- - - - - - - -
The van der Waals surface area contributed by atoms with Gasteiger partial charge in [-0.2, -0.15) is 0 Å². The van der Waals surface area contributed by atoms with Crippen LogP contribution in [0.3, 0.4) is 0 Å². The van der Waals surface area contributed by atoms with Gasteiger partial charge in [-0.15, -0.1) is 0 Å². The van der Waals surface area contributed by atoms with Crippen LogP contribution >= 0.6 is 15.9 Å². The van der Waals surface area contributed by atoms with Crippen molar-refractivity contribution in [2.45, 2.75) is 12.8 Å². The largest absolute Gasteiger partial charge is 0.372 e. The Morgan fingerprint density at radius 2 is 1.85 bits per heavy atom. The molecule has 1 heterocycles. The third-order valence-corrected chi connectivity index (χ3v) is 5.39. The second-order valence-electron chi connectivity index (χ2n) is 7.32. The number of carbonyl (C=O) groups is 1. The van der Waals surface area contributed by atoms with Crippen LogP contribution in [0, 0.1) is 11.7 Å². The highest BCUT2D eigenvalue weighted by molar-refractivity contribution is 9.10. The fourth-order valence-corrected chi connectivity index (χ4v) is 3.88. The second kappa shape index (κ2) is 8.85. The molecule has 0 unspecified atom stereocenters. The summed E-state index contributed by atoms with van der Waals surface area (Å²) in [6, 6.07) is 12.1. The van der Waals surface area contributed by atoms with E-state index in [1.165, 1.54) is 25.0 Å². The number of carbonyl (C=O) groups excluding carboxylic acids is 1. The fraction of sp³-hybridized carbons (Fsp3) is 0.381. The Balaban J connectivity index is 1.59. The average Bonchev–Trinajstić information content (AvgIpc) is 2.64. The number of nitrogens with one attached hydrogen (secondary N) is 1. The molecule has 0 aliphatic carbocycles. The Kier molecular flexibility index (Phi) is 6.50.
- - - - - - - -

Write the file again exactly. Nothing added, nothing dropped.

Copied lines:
The van der Waals surface area contributed by atoms with Gasteiger partial charge in [-0.2, -0.15) is 0 Å². The van der Waals surface area contributed by atoms with Crippen LogP contribution in [0.3, 0.4) is 0 Å². The van der Waals surface area contributed by atoms with Gasteiger partial charge in [-0.15, -0.1) is 0 Å². The van der Waals surface area contributed by atoms with Crippen LogP contribution >= 0.6 is 15.9 Å². The van der Waals surface area contributed by atoms with Crippen molar-refractivity contribution in [2.45, 2.75) is 12.8 Å². The largest absolute Gasteiger partial charge is 0.372 e. The Morgan fingerprint density at radius 2 is 1.85 bits per heavy atom. The molecule has 1 heterocycles. The third-order valence-corrected chi connectivity index (χ3v) is 5.39. The second-order valence-electron chi connectivity index (χ2n) is 7.32. The number of carbonyl (C=O) groups is 1. The van der Waals surface area contributed by atoms with Crippen LogP contribution in [0, 0.1) is 11.7 Å². The highest BCUT2D eigenvalue weighted by molar-refractivity contribution is 9.10. The fourth-order valence-corrected chi connectivity index (χ4v) is 3.88. The second kappa shape index (κ2) is 8.85. The molecule has 0 unspecified atom stereocenters. The summed E-state index contributed by atoms with van der Waals surface area (Å²) in [6, 6.07) is 12.1. The van der Waals surface area contributed by atoms with E-state index in [1.165, 1.54) is 25.0 Å². The number of carbonyl (C=O) groups excluding carboxylic acids is 1. The fraction of sp³-hybridized carbons (Fsp3) is 0.381. The Balaban J connectivity index is 1.59. The average Bonchev–Trinajstić information content (AvgIpc) is 2.64. The number of nitrogens with one attached hydrogen (secondary N) is 1. The molecule has 0 aliphatic carbocycles. The Kier molecular flexibility index (Phi) is 6.50.